Instead, it's just another opponent that will try to measure itself against the defending NCAA champions. Weird how that works out, isn't it?

Last March, Bemidji State got a controversial power play in overtime against UMD at the Final Five, and turned it into the winning goal. Had that been the end of UMD's season, the tone of this series would be immeasurably different.

Instead, UMD looks at another step in the right direction this weekend. There have been seven WCHA series played so far. Six of them have ended in home team sweeps. The only one that didn't? Minnesota's sweep at Amsoil Arena two weekends ago.

Now, the Bulldogs come off a relatively successful weekend in Providence, and it's time to get the first league points of the season. Bemidji State comes in trying to build more momentum off their sweep of Michigan Tech last weekend in Bemidji.

The Beavers are a solid team, largely because of their work ethic, skating ability, and an in-your-face style that tends to cause problems for UMD on occasion. They're like Michigan Tech and Alaska-Anchorage, two teams that give UMD tons of fits, but senior defenseman Brady Lamb says there are differences.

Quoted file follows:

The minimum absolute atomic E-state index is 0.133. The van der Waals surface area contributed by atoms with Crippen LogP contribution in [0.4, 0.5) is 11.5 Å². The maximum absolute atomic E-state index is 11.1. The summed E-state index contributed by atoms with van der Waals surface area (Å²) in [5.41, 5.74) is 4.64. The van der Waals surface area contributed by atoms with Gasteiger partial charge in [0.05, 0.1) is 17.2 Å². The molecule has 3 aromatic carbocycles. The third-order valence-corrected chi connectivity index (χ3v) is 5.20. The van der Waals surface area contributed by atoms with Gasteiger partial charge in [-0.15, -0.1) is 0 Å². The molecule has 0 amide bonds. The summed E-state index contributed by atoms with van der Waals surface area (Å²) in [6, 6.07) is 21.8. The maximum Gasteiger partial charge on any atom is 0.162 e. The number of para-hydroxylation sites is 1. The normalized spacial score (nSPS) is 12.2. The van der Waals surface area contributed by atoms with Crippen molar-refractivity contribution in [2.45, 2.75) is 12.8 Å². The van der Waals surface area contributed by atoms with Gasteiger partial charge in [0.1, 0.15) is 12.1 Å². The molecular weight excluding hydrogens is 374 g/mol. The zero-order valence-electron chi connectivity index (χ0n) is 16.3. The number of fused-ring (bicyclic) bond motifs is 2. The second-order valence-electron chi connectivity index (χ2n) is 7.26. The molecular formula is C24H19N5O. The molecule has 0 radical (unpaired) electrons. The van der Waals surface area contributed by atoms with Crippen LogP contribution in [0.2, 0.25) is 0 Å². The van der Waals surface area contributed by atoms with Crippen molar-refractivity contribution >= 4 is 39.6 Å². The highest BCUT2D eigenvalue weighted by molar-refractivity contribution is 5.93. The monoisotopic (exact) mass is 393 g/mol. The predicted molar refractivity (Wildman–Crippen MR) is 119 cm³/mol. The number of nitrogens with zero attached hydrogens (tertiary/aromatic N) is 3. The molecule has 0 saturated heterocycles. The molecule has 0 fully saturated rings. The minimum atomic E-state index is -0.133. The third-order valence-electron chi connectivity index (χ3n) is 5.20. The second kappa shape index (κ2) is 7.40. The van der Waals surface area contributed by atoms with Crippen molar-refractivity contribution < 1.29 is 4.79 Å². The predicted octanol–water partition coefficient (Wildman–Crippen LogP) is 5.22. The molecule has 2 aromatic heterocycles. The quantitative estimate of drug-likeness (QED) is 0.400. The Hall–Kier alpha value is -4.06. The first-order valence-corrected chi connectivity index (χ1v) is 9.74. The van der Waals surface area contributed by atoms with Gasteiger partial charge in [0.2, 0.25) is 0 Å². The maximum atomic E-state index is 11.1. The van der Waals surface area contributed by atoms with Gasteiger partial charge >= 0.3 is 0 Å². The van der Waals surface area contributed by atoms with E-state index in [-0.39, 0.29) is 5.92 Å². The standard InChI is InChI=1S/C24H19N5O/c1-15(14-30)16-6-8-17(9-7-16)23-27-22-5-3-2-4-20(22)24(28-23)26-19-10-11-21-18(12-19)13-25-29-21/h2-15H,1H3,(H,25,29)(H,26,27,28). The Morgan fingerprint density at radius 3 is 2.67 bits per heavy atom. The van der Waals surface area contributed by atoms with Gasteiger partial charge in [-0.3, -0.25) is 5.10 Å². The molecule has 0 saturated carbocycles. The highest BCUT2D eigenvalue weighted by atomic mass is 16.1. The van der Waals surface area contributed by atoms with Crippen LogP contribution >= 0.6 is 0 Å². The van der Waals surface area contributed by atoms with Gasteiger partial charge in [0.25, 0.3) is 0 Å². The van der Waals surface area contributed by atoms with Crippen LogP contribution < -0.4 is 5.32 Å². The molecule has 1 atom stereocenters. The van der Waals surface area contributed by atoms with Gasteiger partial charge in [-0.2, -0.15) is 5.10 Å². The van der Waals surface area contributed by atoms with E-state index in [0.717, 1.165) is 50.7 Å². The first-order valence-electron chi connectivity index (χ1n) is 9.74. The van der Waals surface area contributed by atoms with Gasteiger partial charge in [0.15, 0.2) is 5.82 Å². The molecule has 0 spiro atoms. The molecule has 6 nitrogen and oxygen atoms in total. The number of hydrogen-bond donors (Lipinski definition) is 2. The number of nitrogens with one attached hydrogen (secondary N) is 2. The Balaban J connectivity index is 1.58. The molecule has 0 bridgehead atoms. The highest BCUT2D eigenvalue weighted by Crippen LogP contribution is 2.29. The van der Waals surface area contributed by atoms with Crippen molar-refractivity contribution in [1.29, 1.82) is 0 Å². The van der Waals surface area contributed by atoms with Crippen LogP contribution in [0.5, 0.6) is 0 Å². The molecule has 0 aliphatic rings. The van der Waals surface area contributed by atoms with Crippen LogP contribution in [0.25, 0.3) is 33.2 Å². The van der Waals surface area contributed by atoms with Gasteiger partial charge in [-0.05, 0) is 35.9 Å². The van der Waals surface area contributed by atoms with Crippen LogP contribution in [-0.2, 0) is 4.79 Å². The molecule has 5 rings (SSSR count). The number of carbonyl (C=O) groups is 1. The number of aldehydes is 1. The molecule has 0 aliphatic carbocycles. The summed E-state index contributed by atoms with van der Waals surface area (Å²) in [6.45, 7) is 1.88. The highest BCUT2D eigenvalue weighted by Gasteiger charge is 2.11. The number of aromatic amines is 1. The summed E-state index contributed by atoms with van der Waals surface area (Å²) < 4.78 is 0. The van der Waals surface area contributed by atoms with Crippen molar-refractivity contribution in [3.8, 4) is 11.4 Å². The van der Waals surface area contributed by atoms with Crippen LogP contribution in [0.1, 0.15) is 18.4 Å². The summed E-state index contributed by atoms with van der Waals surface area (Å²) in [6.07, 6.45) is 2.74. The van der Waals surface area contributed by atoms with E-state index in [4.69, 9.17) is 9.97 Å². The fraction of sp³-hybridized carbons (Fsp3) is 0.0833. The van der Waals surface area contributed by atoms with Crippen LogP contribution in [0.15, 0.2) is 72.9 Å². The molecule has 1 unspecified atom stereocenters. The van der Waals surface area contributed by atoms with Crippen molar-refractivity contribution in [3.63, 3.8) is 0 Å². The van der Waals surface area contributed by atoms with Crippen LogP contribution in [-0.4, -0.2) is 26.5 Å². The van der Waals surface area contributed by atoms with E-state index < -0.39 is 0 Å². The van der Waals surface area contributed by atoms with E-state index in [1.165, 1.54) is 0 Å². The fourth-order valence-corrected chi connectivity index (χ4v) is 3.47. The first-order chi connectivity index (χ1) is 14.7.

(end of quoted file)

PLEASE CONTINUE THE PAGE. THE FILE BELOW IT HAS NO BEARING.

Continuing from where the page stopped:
On Tech and UAA, Lamb says they like to center things around puck battles on the wall. With Bemidji, "sort of general principle is the same. They aren't so much along the wall, but they sort of wait for opponents to make mistakes and jump on them. There's a lot of dump and chase of pucks, and wait for an opportunity there."

UMD needs to show they can win that more grinding style of a hockey game. They got a taste of it last weekend in Providence, and for the most part, the Bulldogs showed they can handle it. Head coach Scott Sandelin said he wasn't thrilled with the third period UMD played on Saturday, a period that saw Providence twice rally from one-goal deficits to eventually force overtime. Other than that, he seemed pleased with what he saw from his team.

Despite that, Sandelin has made some changes to his forward lines. The Crandall - Herbert - Grun group remains intact (and that's cool, because that was UMD's most consistent line last weekend), but Travis Oleksuk moves to left wing on Jack Connolly's line. Mike Seidel moves to right wing on the second line, now centered by Jake Hendrickson.